Van Koert-Winters House
Built 1710 
615 Franklin Avenue, Block 2408, Lot 2
Franklin Lakes, NJ 07417
The Van Koert-Winters House is important, in spite of its alterations, as it is one of Bergen County’s few extant pre-Revolutionary War stone houses. Its stone walls are intact and visible on the exterior on the front and back. The plan of the stone section is unchanged except for the addition of a 19th century stairway to the cellar which came about when the hatchways were closed up. The ceilings are open with added rough intermediate beams, probably for extra strength when the second story was raised in the late 19th century. The interior of the stone sections has solid door frames of one-piece construction, early wide floor boards and an early fireplace with a fine mantel of the circa 1810 period. The frame wing connected to the west side appears to be of the 1830’ period.

This house, while having been altered through the years, still retains a sufficient amount of its original fabric that it should be recognized and retained. Therefore, for its architectural significance, for its association with the exploration and settlement of the Bergen County area, and for its remaining historic fabric it is included in the Thematic Nomination to the National Register of Historic Places for the Early Stone Houses of Bergen County, New Jersey.
The structure remains in good condition, is privately owned and occupied.
We know that as early as 1861, Daniel C. Winters owned the house which is now the residence of the Schwartz family. But, according to the Erkshire map, architectural evidence puts the house into pre-Revolutionary era of c. 1820, and its builder probably was Van Koert.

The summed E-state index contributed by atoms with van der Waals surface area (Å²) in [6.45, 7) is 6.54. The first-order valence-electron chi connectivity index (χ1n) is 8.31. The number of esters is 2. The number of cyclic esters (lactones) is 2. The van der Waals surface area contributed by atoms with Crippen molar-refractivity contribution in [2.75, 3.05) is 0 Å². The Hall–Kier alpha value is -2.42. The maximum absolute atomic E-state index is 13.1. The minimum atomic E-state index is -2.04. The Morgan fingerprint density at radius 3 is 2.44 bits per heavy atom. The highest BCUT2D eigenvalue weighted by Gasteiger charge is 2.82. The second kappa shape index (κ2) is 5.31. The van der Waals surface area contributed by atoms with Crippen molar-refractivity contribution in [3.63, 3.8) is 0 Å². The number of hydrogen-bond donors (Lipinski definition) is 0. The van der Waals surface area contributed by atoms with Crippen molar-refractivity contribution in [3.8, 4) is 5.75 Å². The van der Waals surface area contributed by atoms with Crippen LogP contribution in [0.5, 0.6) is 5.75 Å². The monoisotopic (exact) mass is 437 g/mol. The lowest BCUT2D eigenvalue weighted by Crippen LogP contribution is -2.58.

It is believed that the stone half was built in the Revolutionary period. The frame upper story is believed to be added after the Civil War. The type of nails, wood and molding used in the construction of the building confirm this.
Mr. & Mrs. Schwartz have done meticulously accurate work in restoring the old home to its early American charm and flavor. The ceilings were removed and the beams were scraped of their numerous coats of paint. The worn flooring was replaced with old wide pine flooring.
Many of the beautiful antiques would be the envy of museums. The dining room furniture was discovered by Mrs. Schwartz’ s mother in Canada. The fine wood was hidden by many coats of paint. A Hackensack cupboard holds the Hi-Fi set. Another outstanding piece of furniture is a three-legged cricket table. The Bergen County ladder back chairs have elongated, rather than round, finials.
In the hall hangs a framed map of Franklin Township as it was in 1861. This is one of the few now in existence, and shows the many families whose names are still carried by residents of this area.
The following map references list the Van Koert-Winters house:
1. Erkshine (1778-80) Arie Van Koert
2. Hopkins-Corey (1861) D.C. Winters
3. Walker’s Atlas (1876) Abm. P. Winters
4. Bromly (1912) J. Yeomans
5. HABS I-1966
National Registry #84002593